People new to GPR-Arrays may think that array-data means more of the same thing. While this is partly true, there are other details, which, if considered, may ease the following stages of loading, processing, and interpretation of such data. This note aims to give a few hints on the data collection process and the subsequent management of collected data.

Data volume & density:
A small 3D project can hold some 5 GB of raw data in total. Not a big file by modern standards and easy enough to transfer using a memory stick. However, from a data security and processing perspective, it’s not wise to put all that data into a single file. Why? Cheap memory sticks are prone to file corruption during transfer, and this can be especially problematic if the data is in a single file and affected in any way not immediately noticeable by the operator.

Consequently, we recommend dividing even small projects into several parallel swaths (if possible). Also, the data volume is linear to the point distance, where half the point distance means double the data volume. It is usually of no benefit to collect data with a higher density than half the array channel spacing. Therefore, an array with 8 cm channel spacing equates to a point distance of 4 cm.

Navigation (in the data):

Figure 2 above shows a rather small project, as far as the raw radar data is concerned (approx. 4.5 GB), but the interpretation of a project like this means navigating from a km-scale down to a few meters, which puts quite a high demand on the processing software in use.


Positioning is, by far, one of the biggest talking points concerning the collection of array data. The use of high precision RTK-GPS is the most convenient and efficient positioning method and, for those reasons, takes preference over the use of total stations. However, this convenience becomes ineffective in areas where the signal is interrupted, e.g., by tree cover, tall buildings, or other overhead obstacles. Ultimately, it is the survey environment itself that determines the positioning method to use. For the descriptions that follow, it’s important to note that only RTK-fix is sufficient and that any loss of RTK-fix will cause extra work in the data management.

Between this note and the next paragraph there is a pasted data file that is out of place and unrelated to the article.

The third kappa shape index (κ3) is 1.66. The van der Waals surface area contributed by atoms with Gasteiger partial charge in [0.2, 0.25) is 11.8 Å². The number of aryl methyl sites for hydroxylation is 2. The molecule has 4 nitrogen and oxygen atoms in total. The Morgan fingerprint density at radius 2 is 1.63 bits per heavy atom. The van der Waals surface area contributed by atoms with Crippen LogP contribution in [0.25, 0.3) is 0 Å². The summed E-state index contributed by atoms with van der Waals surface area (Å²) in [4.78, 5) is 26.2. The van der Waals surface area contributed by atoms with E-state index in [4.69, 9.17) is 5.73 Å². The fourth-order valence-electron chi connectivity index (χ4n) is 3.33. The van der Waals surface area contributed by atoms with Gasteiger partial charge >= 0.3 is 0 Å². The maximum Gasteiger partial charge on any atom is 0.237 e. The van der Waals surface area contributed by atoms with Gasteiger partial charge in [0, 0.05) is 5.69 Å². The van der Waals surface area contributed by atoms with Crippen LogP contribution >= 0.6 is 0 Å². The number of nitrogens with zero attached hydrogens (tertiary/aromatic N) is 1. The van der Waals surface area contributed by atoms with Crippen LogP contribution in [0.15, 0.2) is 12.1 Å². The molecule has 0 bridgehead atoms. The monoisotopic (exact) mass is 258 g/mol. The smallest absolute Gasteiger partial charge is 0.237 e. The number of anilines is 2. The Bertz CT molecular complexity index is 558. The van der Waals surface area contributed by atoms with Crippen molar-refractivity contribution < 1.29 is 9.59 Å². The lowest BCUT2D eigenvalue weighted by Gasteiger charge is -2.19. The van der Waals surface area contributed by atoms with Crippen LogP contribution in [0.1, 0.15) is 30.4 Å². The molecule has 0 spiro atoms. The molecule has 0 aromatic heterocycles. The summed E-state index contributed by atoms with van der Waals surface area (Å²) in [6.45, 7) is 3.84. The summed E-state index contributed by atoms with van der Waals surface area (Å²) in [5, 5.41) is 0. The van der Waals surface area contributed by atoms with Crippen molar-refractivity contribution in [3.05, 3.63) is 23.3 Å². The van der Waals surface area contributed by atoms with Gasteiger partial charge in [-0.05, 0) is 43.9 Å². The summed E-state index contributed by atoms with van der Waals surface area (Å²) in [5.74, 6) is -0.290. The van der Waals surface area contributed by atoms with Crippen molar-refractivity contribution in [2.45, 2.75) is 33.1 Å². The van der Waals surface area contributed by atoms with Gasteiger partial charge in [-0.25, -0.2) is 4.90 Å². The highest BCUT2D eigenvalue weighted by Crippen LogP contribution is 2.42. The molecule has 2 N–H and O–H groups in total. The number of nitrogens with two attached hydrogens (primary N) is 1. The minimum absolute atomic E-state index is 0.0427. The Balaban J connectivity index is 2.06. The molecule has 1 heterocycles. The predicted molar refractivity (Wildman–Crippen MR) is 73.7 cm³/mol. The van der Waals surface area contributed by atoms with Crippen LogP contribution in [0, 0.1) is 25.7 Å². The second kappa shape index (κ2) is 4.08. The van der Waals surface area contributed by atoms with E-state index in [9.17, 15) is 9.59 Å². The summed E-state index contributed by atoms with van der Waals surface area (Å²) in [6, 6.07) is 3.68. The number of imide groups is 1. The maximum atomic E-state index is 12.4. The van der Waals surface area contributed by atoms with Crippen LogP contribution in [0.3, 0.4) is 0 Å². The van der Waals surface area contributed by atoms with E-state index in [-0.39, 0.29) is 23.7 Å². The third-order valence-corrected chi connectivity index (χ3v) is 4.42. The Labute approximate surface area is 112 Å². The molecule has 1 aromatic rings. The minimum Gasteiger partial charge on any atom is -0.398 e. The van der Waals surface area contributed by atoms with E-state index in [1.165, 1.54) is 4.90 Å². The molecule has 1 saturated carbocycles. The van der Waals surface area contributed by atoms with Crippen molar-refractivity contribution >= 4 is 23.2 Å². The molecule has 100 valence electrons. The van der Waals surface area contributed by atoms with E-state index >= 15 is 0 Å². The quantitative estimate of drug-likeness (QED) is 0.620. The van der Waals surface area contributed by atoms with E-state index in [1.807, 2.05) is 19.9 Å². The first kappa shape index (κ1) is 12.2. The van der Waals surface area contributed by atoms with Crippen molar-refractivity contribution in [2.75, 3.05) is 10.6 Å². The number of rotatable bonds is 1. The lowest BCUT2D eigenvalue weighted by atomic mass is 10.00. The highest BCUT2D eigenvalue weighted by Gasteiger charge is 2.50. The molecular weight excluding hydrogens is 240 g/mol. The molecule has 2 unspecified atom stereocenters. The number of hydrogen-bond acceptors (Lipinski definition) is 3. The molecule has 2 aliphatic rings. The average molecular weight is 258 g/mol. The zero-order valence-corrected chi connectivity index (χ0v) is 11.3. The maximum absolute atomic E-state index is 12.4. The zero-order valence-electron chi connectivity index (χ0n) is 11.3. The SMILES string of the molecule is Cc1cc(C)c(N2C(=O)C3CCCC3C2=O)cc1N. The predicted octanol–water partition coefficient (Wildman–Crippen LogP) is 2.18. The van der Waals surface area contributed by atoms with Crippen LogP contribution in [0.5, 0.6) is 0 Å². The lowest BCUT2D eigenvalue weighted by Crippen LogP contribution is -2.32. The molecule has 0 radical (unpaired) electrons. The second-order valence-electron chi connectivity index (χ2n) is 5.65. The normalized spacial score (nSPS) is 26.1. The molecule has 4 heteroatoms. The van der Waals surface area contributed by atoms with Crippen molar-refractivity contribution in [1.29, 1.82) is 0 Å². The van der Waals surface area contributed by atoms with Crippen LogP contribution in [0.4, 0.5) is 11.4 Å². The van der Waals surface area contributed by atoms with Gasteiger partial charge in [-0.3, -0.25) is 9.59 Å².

Sometimes, it’s possible to salvage a project with poor positioning; however, if the project is large with a high percentage of positioning errors, it may be more economical to re-survey with better positioning than to expend valuable time trying to fix it. Another important consideration that may later ease processing is the choice of positioning density during data collection, since too high a density may cause extra work. If you don’t have adequate control over the positioning process, it makes little sense to deploy to the field for data collection.

Sharp turns during data collection:
When collecting data in the field, it’s perfectly feasible to move the array in a manner that produces a sharp turn, or radius, along the collected swath. However, it’s a good idea to think about what this kind of maneuver will do to the subsequent data management. As illustrated in Figure 3, such a radius results in data that is significantly stretched along the outer perimeter, while being compressed along the inner perimeter. How this may affect the final image depends on how the data was collected. For example, if the point distance is set to 4 cm during data collection and 8 cm during interpolation, then it may work, but interpolating to the same bin-size as the point distance will definitively impact the data. Therefore, it’s important to consider such factors when planning a survey; if such turns are unavoidable, structure the survey so that data collected at these points is not the most important to the overall survey.

Holes in data
What happens with areas not covered by radar data? Well, modern software offers some ability to interpolate data into such empty spaces, but sometimes applying regularization may be a better choice. Regardless of the theoretical function employed, if the empty spaces are too big, no software can fix it, and those areas will be useless for interpretation. Another less obvious issue is that the interpolation/ binning function takes up memory space on the processing computer, but to what extent is dependent on the chosen processing software. A project like that shown in Figure 4 may be difficult to process due to the very large, unfilled, and closed areas. Of course, if opting to process by manually defining the areas to interpolate (‘chunking’), it may always be possible, but that’s rather old fashion.

Figure 5 shows a project with 4.5 GB of raw radar data, the same as the project shown above in Figure 2. However, the layout of this project is much better concerning data management, because it’s easy to navigate, has no sharp turns, nor holes in data.


Even with the best planning, a real-world project could contain data that is less than optimal. Therefore, when dealing with the data volumes from a modern GPR-array system, it’s always advisable to get rid of problematic data as early as possible. The next note in this series will deal with the topic of data QA/ QC and will discuss useful tools for the selection and management of data imports.

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